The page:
Starting a business is an immensely complex process. It begins with an idea, and evolves into a long struggle of putting that idea into action. You may need to rent a workspace, hire employees, design products or organise services, and establish a working price model—and that’s all before you even open for business. Once everything is up and running, you’ll need to manage day-to-day operations, track revenue and inventory, and take all the steps needed to keep things moving smoothly.
With all the time and energy that goes into addressing all of those steps, it’s not uncommon for a small business owner to encounter a tricky problem once things start going well: what do you actually do with profits? In other words, if the business succeeds to the point that it begins to generate money, where does that money actually go?
The short answer is that it should go toward addressing direct needs and paying any employees on board who require fair compensation. But the real nature of the question is what to do when you’re making an actual profit that exceeds your planned day-to-day expenses. The temptation, of course, will be to pocket it. After all, you started a business to make money, and there it is! But if you want your small business to not only succeed, but thrive, the better course of action is to put surplus profits to work for the business.
Here are a few ideas for how you can invest profits on behalf of your business:
1. Educate yourself on your needs
Before you actually put money into any particular effort or investment plan, it’s best to do a very careful assessment of where your business may have needs. The best defence against simple mistakes is education, and that’s true for any sort of investment and not just dealing with small business profits. Understanding your own needs and tendencies, where the investment can stretch furthest, where interest rates may come into play, etc., will all help you to make the most effective decisions.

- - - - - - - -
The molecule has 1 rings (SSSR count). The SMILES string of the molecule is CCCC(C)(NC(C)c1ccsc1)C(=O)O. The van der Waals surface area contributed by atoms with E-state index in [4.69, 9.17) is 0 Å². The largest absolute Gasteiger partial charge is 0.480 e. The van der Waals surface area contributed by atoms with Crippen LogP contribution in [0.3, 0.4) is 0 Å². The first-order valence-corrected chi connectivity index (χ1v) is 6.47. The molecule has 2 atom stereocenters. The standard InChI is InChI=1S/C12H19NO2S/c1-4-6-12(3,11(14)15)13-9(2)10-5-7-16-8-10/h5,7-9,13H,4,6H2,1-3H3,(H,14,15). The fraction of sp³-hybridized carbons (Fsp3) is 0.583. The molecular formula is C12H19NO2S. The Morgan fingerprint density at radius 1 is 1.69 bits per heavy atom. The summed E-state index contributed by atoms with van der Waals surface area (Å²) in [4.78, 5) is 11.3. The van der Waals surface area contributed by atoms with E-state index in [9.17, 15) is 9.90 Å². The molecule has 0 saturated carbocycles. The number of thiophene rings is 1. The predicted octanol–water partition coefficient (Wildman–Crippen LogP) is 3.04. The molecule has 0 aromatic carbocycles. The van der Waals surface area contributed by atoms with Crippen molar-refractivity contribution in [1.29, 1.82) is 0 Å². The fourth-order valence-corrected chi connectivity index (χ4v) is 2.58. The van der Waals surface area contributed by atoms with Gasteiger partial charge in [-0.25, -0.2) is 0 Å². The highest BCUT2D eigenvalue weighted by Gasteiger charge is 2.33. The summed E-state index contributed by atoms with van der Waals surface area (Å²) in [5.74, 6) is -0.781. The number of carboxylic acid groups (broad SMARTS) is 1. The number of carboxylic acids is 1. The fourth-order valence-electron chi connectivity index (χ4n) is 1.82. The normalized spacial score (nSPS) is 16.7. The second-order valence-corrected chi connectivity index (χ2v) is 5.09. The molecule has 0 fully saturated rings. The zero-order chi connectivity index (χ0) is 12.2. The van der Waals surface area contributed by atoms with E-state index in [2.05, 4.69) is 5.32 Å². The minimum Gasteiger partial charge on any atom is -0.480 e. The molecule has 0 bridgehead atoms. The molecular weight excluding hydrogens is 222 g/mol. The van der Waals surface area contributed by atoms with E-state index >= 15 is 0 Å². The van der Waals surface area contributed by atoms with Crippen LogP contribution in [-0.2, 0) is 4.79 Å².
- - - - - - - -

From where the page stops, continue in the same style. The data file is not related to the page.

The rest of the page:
2. Address standing debts
Most would argue that it’s best to wipe out any debts before spending money elsewhere to improve the business. This is because in most instances (aside from loans from friends and family, perhaps), debt owed will increase over time due to interest. As long as the business can remain functional without a fresh influx of cash, the first course of action should be to direct profits toward debt.
3. Invest in infrastructure
Within the context of what you find when assessing your needs and educating potential avenues of investment, it’s a good idea to look to internal operations and infrastructure. It’s always wise to apply funds in line with your specific development plan, whether that means increasing inventory, improving advertising, or even hiring new employees to make certain aspects of the company run more efficiently. Putting funds directly back into company needs is often referred to as “re-investing,” and it’s often the smartest course of action when you begin to generate some profits.
4. Put money into a simple fund
If you’ve addressed debts and infrastructure and you reach a point where you still have profits, you can begin to invest them in a more traditional manner. This will help them grow over time rather than you just pocketing them. For those profits, you should construct a simple portfolio or fund that allows them to take advantage of reliable, long-term strategies. Index and mutual funds tend to work well, as they can allow you to put your money to work without needing to maintain hands-on control of trades.
Through these practices, you should be able to use your profits effectively.
About the author:
This article was written by Adam Garrison, a freelance writer specialising in finance and investment.